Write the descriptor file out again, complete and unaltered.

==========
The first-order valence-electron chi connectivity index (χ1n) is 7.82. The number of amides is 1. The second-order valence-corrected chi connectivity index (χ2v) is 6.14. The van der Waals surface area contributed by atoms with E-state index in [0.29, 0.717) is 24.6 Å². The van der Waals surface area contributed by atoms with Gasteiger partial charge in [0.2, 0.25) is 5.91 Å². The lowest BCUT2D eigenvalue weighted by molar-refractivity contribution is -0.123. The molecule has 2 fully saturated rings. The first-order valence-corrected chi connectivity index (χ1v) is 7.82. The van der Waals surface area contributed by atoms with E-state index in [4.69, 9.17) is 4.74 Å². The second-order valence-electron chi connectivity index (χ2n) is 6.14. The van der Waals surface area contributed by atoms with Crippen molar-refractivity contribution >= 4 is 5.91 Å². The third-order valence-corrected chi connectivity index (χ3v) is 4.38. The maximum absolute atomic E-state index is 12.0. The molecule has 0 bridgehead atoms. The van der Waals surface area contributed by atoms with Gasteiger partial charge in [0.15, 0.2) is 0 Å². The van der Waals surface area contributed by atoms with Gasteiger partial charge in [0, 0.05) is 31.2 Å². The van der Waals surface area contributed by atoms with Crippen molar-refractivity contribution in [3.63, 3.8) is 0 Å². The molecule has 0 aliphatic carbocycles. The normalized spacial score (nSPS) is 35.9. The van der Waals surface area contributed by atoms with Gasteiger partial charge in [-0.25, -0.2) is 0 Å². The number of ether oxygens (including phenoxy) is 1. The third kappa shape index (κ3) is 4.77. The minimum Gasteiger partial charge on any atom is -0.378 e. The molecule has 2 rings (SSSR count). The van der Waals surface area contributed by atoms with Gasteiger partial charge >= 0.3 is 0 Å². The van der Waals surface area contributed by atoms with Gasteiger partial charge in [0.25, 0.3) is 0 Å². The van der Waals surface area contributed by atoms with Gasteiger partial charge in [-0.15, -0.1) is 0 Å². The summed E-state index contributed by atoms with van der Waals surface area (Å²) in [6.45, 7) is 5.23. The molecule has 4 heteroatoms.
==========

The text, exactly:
The first-order valence-electron chi connectivity index (χ1n) is 7.82. The number of amides is 1. The second-order valence-corrected chi connectivity index (χ2v) is 6.14. The van der Waals surface area contributed by atoms with E-state index in [0.29, 0.717) is 24.6 Å². The van der Waals surface area contributed by atoms with Gasteiger partial charge in [0.2, 0.25) is 5.91 Å². The lowest BCUT2D eigenvalue weighted by molar-refractivity contribution is -0.123. The molecule has 2 fully saturated rings. The first-order valence-corrected chi connectivity index (χ1v) is 7.82. The van der Waals surface area contributed by atoms with E-state index in [4.69, 9.17) is 4.74 Å². The second-order valence-electron chi connectivity index (χ2n) is 6.14. The van der Waals surface area contributed by atoms with Crippen molar-refractivity contribution >= 4 is 5.91 Å². The third-order valence-corrected chi connectivity index (χ3v) is 4.38. The maximum absolute atomic E-state index is 12.0. The molecule has 0 bridgehead atoms. The van der Waals surface area contributed by atoms with Gasteiger partial charge in [0.15, 0.2) is 0 Å². The van der Waals surface area contributed by atoms with Gasteiger partial charge in [0, 0.05) is 31.2 Å². The van der Waals surface area contributed by atoms with Crippen molar-refractivity contribution in [3.63, 3.8) is 0 Å². The molecule has 0 aliphatic carbocycles. The normalized spacial score (nSPS) is 35.9. The van der Waals surface area contributed by atoms with Gasteiger partial charge in [-0.25, -0.2) is 0 Å². The number of ether oxygens (including phenoxy) is 1. The third kappa shape index (κ3) is 4.77. The minimum Gasteiger partial charge on any atom is -0.378 e. The molecule has 2 rings (SSSR count). The van der Waals surface area contributed by atoms with Gasteiger partial charge >= 0.3 is 0 Å². The van der Waals surface area contributed by atoms with Gasteiger partial charge in [0.25, 0.3) is 0 Å². The van der Waals surface area contributed by atoms with Gasteiger partial charge in [-0.15, -0.1) is 0 Å². The summed E-state index contributed by atoms with van der Waals surface area (Å²) in [6.45, 7) is 5.23. The molecule has 4 heteroatoms.